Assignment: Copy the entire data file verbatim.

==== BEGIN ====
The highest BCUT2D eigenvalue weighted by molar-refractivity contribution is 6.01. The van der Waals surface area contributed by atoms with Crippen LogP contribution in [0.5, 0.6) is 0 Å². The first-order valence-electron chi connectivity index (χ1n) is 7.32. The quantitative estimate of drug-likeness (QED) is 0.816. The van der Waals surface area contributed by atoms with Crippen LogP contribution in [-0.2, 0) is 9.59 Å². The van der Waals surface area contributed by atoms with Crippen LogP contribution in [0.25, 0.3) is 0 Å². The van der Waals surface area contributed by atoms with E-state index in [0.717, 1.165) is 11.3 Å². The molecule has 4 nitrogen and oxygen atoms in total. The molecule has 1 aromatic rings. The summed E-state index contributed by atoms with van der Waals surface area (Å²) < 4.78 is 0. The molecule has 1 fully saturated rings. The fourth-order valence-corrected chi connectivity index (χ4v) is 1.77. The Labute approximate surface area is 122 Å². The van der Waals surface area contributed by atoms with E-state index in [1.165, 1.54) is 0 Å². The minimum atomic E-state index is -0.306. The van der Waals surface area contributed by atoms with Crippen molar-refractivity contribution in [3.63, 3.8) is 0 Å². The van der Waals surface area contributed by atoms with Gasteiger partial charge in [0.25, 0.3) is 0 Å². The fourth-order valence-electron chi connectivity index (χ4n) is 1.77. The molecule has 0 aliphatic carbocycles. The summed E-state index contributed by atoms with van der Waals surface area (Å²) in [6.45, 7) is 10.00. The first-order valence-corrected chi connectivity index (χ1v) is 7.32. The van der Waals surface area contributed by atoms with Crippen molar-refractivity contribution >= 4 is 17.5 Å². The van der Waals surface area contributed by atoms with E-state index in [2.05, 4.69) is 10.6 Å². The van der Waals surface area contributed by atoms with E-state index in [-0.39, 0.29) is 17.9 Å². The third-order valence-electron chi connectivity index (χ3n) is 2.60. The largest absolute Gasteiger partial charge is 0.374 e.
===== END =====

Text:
The highest BCUT2D eigenvalue weighted by molar-refractivity contribution is 6.01. The van der Waals surface area contributed by atoms with Crippen LogP contribution in [0.5, 0.6) is 0 Å². The first-order valence-electron chi connectivity index (χ1n) is 7.32. The quantitative estimate of drug-likeness (QED) is 0.816. The van der Waals surface area contributed by atoms with Crippen LogP contribution in [-0.2, 0) is 9.59 Å². The van der Waals surface area contributed by atoms with Crippen LogP contribution in [0.25, 0.3) is 0 Å². The van der Waals surface area contributed by atoms with E-state index in [0.717, 1.165) is 11.3 Å². The molecule has 4 nitrogen and oxygen atoms in total. The molecule has 1 aromatic rings. The summed E-state index contributed by atoms with van der Waals surface area (Å²) < 4.78 is 0. The molecule has 1 fully saturated rings. The fourth-order valence-corrected chi connectivity index (χ4v) is 1.77. The Labute approximate surface area is 122 Å². The van der Waals surface area contributed by atoms with E-state index in [1.165, 1.54) is 0 Å². The minimum atomic E-state index is -0.306. The van der Waals surface area contributed by atoms with Crippen molar-refractivity contribution in [3.63, 3.8) is 0 Å². The van der Waals surface area contributed by atoms with Gasteiger partial charge in [0.25, 0.3) is 0 Å². The fourth-order valence-electron chi connectivity index (χ4n) is 1.77. The molecule has 0 aliphatic carbocycles. The summed E-state index contributed by atoms with van der Waals surface area (Å²) in [6.45, 7) is 10.00. The first-order valence-corrected chi connectivity index (χ1v) is 7.32. The van der Waals surface area contributed by atoms with Crippen molar-refractivity contribution >= 4 is 17.5 Å². The van der Waals surface area contributed by atoms with E-state index in [2.05, 4.69) is 10.6 Å². The van der Waals surface area contributed by atoms with E-state index in [-0.39, 0.29) is 17.9 Å². The third-order valence-electron chi connectivity index (χ3n) is 2.60. The largest absolute Gasteiger partial charge is 0.374 e.